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Philip Geisler


(Gerda Henkel Doctoral Fellow)

Dis-Playing Islam in the Early Twenty-First Century: Objects, Performance, and Space in the Museum

Philip Geisler obtained a degree in Journalism and Media Economics at the Medienakademie Berlin before studying Art History, Islamic Studies, and Political Science at the Freie Universität Berlin and at Harvard University. His dissertation explores how performance shifts the space, time, narrative, and practice of museum displays of Islamic art in the 20th and early 21st centuries. Philip has published on early modern Ottoman architecture and urban configurations, Islamic crafts, the connections of architecture, colonial visual culture, and dance heritage, and on contemporary architectural branding and place making in the UAE. From 2013 to 2019, he worked at the Forum Transregionale Studien as a member of the research program Art Histories and Aesthetic Practices. He is a recipient of the Ottoman & Turkish Studies Association’s Sydney N. Fisher Prize, the Krupp Foundation Fellowship, and is a former fellow of the Studienstiftung des Deutschen Volkes. In 2022, he was a fellow at the 4A_Laboratory: Art Histories, Archaeologies, Anthropologies, Aesthetics, a joint program of the Kunsthistorisches Institut in Florenz – Max-Planck-Institut and the Prussian Cultural Heritage Foundation, where he pursued research on the transregional heritage, preservation, and consumer culture of Islamic crafts and prepared two exhibitions, a show on the ecology, art history, and sonic aesthetics of the reed flute (nay) (2024) as well as the sonic display and music programming of the exhibition Rhythm and Color: Music Scenes on Indian Album Paintings from the 16th to 18th Centuries at Berlin’s Museum of Islamic Art (2023). In 2023, he was a Visiting Researcher at the Department of Art & Art History and the Abbasi Program in Islamic Studies at Stanford University.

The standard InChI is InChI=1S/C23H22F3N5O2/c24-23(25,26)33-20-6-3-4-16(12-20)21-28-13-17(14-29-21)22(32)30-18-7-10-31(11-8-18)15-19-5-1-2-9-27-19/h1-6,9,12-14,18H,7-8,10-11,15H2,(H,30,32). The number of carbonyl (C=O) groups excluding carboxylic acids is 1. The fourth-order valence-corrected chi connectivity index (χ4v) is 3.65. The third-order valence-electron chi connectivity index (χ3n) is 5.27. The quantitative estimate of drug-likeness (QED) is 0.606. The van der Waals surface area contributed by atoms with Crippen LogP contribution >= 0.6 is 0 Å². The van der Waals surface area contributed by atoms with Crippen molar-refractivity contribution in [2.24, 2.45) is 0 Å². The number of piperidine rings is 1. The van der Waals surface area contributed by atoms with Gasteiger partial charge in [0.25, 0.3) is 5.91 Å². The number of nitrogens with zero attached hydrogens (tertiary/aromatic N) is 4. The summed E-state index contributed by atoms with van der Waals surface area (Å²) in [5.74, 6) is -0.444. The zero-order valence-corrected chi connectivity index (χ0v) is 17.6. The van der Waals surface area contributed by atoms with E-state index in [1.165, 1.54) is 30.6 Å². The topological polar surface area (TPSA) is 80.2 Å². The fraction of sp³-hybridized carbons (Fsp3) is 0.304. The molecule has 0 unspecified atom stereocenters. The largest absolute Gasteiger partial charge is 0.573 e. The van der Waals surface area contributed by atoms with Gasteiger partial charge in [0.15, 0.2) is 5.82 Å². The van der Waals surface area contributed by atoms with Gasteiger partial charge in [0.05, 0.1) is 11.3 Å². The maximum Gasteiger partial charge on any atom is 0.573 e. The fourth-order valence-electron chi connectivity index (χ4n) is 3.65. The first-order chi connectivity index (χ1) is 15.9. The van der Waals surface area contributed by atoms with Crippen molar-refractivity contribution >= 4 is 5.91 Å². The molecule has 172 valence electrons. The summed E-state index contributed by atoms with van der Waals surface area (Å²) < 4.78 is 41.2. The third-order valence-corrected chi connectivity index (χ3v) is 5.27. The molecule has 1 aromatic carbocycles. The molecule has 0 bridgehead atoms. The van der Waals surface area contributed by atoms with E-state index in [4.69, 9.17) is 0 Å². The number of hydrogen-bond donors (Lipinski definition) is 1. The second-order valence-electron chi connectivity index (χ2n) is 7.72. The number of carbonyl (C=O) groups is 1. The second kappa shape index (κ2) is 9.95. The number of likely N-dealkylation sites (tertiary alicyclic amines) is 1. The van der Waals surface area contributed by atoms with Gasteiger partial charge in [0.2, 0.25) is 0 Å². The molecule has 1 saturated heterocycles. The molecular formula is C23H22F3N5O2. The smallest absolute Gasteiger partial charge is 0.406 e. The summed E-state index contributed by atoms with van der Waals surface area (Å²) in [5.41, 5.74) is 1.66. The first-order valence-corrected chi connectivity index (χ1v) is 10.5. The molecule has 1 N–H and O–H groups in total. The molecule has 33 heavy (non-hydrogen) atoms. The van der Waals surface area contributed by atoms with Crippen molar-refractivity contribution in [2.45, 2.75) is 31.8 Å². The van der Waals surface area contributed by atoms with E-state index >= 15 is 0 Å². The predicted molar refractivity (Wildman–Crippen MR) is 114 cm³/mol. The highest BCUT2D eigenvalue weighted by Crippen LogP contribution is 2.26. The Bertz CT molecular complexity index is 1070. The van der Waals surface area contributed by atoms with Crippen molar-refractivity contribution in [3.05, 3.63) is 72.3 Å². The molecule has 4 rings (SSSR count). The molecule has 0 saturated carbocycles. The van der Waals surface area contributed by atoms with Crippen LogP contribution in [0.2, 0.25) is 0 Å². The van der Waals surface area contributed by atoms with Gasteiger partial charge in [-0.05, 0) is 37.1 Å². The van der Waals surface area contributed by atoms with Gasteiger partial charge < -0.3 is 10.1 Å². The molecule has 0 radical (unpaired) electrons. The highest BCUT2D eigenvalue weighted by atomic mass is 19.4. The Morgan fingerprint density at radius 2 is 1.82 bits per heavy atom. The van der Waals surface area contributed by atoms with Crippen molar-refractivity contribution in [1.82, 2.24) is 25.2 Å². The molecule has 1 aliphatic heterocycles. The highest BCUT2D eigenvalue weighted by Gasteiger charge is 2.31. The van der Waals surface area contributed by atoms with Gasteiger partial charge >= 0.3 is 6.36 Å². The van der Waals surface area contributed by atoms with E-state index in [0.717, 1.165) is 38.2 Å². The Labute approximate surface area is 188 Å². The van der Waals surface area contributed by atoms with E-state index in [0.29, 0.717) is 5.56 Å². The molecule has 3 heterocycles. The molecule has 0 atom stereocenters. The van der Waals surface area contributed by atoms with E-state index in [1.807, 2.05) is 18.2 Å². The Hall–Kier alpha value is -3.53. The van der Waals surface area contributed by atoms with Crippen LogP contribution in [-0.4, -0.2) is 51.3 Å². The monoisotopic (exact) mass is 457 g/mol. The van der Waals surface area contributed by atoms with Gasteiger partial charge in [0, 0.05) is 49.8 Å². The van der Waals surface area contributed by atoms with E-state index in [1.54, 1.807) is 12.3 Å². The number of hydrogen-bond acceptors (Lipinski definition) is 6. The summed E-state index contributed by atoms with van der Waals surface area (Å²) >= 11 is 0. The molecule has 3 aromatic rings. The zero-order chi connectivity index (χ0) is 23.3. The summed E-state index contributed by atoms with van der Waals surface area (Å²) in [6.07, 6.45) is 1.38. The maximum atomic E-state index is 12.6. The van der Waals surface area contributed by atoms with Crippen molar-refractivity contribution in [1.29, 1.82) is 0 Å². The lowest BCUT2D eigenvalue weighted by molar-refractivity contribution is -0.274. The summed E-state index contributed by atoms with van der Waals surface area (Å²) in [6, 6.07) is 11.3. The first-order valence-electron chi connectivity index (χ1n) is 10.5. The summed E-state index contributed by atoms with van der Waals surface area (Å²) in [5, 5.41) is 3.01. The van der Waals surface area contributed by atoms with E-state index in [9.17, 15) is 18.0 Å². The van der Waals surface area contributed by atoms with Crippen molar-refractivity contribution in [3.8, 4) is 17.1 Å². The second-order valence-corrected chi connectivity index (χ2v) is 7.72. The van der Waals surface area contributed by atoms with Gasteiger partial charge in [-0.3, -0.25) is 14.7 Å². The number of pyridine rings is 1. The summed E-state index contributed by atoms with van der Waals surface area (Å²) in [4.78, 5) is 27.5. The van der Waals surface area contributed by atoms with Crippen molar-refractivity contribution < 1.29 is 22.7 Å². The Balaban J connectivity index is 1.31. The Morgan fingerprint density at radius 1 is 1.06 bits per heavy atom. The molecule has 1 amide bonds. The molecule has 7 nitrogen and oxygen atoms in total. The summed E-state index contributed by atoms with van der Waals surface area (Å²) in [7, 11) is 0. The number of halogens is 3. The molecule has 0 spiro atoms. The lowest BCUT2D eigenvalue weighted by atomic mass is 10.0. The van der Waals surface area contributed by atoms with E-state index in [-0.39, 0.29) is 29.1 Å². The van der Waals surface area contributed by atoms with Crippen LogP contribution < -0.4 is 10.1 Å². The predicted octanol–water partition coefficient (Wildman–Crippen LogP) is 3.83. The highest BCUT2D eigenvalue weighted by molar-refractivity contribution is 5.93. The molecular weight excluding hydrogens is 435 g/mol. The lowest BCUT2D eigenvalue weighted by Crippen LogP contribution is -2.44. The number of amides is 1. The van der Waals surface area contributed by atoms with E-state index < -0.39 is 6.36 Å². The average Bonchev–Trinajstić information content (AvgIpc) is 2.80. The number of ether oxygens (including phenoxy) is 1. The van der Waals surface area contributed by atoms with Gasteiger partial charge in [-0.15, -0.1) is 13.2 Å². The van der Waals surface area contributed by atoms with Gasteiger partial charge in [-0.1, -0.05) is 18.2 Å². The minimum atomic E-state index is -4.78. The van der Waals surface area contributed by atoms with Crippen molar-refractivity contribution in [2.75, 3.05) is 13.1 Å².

As a music dramaturg, he co-founded and co-directs the trans-traditional Trickster Orchestra, which won the German Jazz Award as Best Large Ensemble, the TONALi Award for Contemporary Music and the German Composer’s Award. A recent program, titled “rain… rain… rain… – A Requiem,” used improvised music, film, as well as Badr Shakir al-Sayyab’s and Sinan Antoon’s poetry to reflect upon the Iraq invasion in 2003 and premiered at Silent Green in Berlin in autumn 2023. Philip has previously worked for the Berlin Philharmonic as well as for jazz ensembles within the cosmos of the ECM record label. In 2020, he became an international nominator of the Aga Khan Music Awards. In his ongoing journalistic activities, he publishes in the TRAFO Blog for Transregional Research, the VAN music magazine, and hosts discussions on art, literature, and music.


Academic Memberships

Historians of Islamic Art Association
Middle East Studies Association
Verband Deutscher Kunsthistoriker

Dissertation: Dis-Playing Islamic Art in the Early Twenty-First Century: Objects, Performance, and Space in the Museum

The question of how performance shifts the space, narrative, and practice of Islamic art display in museums is at the heart of this dissertation. Since the early 2000s, many Islamic art museums and individual galleries have reorganized their displays, extended their programs, or have been newly constructed. While narratives and historiographical approaches have changed, a model of museum practice remains, which is based on displaying collections and using objects as metonyms for culture. Yet this model poses challenging questions to museums and their ability to communicate knowledge. Especially for the case of Islamic art displayed outside of regions of Islamic hegemony, the farther a culture is from the experience of viewers, the less effective is the metonym that museums attempt to convey.